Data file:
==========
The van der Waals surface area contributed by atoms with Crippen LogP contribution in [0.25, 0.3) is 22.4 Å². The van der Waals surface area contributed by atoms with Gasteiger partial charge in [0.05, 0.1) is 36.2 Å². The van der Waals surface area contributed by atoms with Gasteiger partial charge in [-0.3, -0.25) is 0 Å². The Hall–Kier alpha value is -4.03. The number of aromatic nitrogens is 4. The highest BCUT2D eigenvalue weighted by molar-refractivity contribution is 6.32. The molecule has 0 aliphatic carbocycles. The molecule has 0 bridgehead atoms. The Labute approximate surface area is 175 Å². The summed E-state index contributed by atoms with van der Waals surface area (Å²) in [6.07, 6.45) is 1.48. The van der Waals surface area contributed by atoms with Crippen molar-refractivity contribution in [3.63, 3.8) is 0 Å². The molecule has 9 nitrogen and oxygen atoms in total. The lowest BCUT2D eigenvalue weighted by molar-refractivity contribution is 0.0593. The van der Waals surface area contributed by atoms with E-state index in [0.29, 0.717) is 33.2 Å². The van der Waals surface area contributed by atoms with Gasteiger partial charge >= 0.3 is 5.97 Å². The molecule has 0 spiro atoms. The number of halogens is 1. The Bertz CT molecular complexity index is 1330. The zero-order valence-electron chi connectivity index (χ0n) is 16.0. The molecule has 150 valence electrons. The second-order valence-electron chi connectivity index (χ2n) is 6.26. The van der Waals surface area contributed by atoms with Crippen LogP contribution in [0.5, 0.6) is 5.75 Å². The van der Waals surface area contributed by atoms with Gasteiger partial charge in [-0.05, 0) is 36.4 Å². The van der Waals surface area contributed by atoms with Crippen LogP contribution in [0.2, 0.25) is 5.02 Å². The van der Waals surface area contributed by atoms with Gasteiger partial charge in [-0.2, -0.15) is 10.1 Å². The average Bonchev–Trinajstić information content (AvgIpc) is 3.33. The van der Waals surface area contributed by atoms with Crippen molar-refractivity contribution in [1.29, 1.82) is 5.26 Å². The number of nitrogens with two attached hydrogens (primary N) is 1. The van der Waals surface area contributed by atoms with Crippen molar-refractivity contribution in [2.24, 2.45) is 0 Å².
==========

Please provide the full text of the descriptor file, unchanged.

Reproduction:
The van der Waals surface area contributed by atoms with Crippen LogP contribution in [0.25, 0.3) is 22.4 Å². The van der Waals surface area contributed by atoms with Gasteiger partial charge in [0.05, 0.1) is 36.2 Å². The van der Waals surface area contributed by atoms with Gasteiger partial charge in [-0.3, -0.25) is 0 Å². The Hall–Kier alpha value is -4.03. The number of aromatic nitrogens is 4. The highest BCUT2D eigenvalue weighted by molar-refractivity contribution is 6.32. The molecule has 0 aliphatic carbocycles. The molecule has 0 bridgehead atoms. The Labute approximate surface area is 175 Å². The summed E-state index contributed by atoms with van der Waals surface area (Å²) in [6.07, 6.45) is 1.48. The van der Waals surface area contributed by atoms with Crippen molar-refractivity contribution in [3.63, 3.8) is 0 Å². The molecule has 9 nitrogen and oxygen atoms in total. The lowest BCUT2D eigenvalue weighted by molar-refractivity contribution is 0.0593. The van der Waals surface area contributed by atoms with E-state index in [0.29, 0.717) is 33.2 Å². The van der Waals surface area contributed by atoms with Gasteiger partial charge >= 0.3 is 5.97 Å². The molecule has 0 spiro atoms. The number of halogens is 1. The Bertz CT molecular complexity index is 1330. The zero-order valence-electron chi connectivity index (χ0n) is 16.0. The molecule has 150 valence electrons. The second-order valence-electron chi connectivity index (χ2n) is 6.26. The van der Waals surface area contributed by atoms with Crippen LogP contribution in [0.5, 0.6) is 5.75 Å². The van der Waals surface area contributed by atoms with Gasteiger partial charge in [-0.05, 0) is 36.4 Å². The van der Waals surface area contributed by atoms with Crippen LogP contribution in [0.2, 0.25) is 5.02 Å². The van der Waals surface area contributed by atoms with Gasteiger partial charge in [-0.2, -0.15) is 10.1 Å². The average Bonchev–Trinajstić information content (AvgIpc) is 3.33. The van der Waals surface area contributed by atoms with Crippen molar-refractivity contribution in [1.29, 1.82) is 5.26 Å². The number of nitrogens with two attached hydrogens (primary N) is 1. The van der Waals surface area contributed by atoms with Crippen molar-refractivity contribution in [2.24, 2.45) is 0 Å².